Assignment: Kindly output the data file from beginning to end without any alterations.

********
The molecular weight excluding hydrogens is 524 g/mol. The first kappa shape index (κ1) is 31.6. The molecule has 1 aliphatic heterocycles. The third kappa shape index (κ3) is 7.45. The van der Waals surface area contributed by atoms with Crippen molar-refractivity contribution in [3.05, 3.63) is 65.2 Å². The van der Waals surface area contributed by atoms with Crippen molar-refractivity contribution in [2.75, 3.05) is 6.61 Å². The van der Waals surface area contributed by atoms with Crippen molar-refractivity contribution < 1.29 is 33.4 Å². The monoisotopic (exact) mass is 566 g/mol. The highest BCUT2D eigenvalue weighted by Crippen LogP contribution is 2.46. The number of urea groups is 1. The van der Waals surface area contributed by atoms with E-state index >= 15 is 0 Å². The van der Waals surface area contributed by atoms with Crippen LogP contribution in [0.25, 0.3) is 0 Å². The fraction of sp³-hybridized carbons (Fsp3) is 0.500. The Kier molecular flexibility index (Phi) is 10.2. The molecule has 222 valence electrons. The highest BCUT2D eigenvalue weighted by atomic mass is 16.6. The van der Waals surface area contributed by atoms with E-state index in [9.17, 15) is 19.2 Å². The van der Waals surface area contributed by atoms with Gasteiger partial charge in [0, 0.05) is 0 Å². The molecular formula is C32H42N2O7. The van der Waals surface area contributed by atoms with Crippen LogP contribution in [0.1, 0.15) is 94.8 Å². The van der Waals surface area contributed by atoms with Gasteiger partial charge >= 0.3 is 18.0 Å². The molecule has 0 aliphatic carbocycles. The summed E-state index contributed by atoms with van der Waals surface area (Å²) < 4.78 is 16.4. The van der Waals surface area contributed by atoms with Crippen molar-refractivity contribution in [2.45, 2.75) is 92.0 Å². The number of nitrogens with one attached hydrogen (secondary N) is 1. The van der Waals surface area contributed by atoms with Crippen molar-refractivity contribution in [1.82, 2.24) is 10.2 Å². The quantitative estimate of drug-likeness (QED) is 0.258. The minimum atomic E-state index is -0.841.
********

The molecular weight excluding hydrogens is 524 g/mol. The first kappa shape index (κ1) is 31.6. The molecule has 1 aliphatic heterocycles. The third kappa shape index (κ3) is 7.45. The van der Waals surface area contributed by atoms with Crippen molar-refractivity contribution in [3.05, 3.63) is 65.2 Å². The van der Waals surface area contributed by atoms with Crippen molar-refractivity contribution in [2.75, 3.05) is 6.61 Å². The van der Waals surface area contributed by atoms with Crippen molar-refractivity contribution < 1.29 is 33.4 Å². The monoisotopic (exact) mass is 566 g/mol. The highest BCUT2D eigenvalue weighted by Crippen LogP contribution is 2.46. The number of urea groups is 1. The van der Waals surface area contributed by atoms with E-state index >= 15 is 0 Å². The van der Waals surface area contributed by atoms with Crippen LogP contribution in [0.25, 0.3) is 0 Å². The fraction of sp³-hybridized carbons (Fsp3) is 0.500. The Kier molecular flexibility index (Phi) is 10.2. The molecule has 222 valence electrons. The highest BCUT2D eigenvalue weighted by atomic mass is 16.6. The van der Waals surface area contributed by atoms with E-state index in [9.17, 15) is 19.2 Å². The van der Waals surface area contributed by atoms with Gasteiger partial charge in [0, 0.05) is 0 Å². The molecular formula is C32H42N2O7. The van der Waals surface area contributed by atoms with Crippen LogP contribution in [0.1, 0.15) is 94.8 Å². The van der Waals surface area contributed by atoms with Gasteiger partial charge >= 0.3 is 18.0 Å². The molecule has 0 aliphatic carbocycles. The summed E-state index contributed by atoms with van der Waals surface area (Å²) < 4.78 is 16.4. The van der Waals surface area contributed by atoms with Crippen molar-refractivity contribution in [2.45, 2.75) is 92.0 Å². The number of nitrogens with one attached hydrogen (secondary N) is 1. The van der Waals surface area contributed by atoms with Crippen molar-refractivity contribution in [1.82, 2.24) is 10.2 Å². The quantitative estimate of drug-likeness (QED) is 0.258. The minimum atomic E-state index is -0.841.